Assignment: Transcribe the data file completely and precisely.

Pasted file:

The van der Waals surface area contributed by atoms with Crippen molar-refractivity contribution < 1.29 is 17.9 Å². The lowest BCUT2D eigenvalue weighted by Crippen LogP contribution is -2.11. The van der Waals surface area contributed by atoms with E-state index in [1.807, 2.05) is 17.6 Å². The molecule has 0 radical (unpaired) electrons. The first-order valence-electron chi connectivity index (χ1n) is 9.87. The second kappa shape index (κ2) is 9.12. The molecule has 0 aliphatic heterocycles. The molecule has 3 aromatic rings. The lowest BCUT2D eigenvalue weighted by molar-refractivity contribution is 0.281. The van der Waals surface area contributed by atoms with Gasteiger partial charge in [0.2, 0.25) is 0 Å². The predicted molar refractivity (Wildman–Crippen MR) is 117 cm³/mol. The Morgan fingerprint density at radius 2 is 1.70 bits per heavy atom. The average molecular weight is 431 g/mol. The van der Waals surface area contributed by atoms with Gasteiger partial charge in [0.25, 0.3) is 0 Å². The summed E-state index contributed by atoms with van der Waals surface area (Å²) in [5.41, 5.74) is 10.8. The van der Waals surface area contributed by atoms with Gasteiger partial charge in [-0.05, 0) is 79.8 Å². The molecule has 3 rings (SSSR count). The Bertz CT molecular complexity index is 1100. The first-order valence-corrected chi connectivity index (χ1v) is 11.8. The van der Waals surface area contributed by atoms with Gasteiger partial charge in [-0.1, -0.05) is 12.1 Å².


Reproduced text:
The van der Waals surface area contributed by atoms with Crippen molar-refractivity contribution < 1.29 is 17.9 Å². The lowest BCUT2D eigenvalue weighted by Crippen LogP contribution is -2.11. The van der Waals surface area contributed by atoms with E-state index in [1.807, 2.05) is 17.6 Å². The molecule has 0 radical (unpaired) electrons. The first-order valence-electron chi connectivity index (χ1n) is 9.87. The second kappa shape index (κ2) is 9.12. The molecule has 0 aliphatic heterocycles. The molecule has 3 aromatic rings. The lowest BCUT2D eigenvalue weighted by molar-refractivity contribution is 0.281. The van der Waals surface area contributed by atoms with Gasteiger partial charge in [0.2, 0.25) is 0 Å². The predicted molar refractivity (Wildman–Crippen MR) is 117 cm³/mol. The Morgan fingerprint density at radius 2 is 1.70 bits per heavy atom. The average molecular weight is 431 g/mol. The van der Waals surface area contributed by atoms with Gasteiger partial charge in [0.25, 0.3) is 0 Å². The summed E-state index contributed by atoms with van der Waals surface area (Å²) in [5.41, 5.74) is 10.8. The van der Waals surface area contributed by atoms with Gasteiger partial charge in [-0.05, 0) is 79.8 Å². The molecule has 3 rings (SSSR count). The Bertz CT molecular complexity index is 1100. The first-order valence-corrected chi connectivity index (χ1v) is 11.8. The van der Waals surface area contributed by atoms with Gasteiger partial charge in [-0.1, -0.05) is 12.1 Å².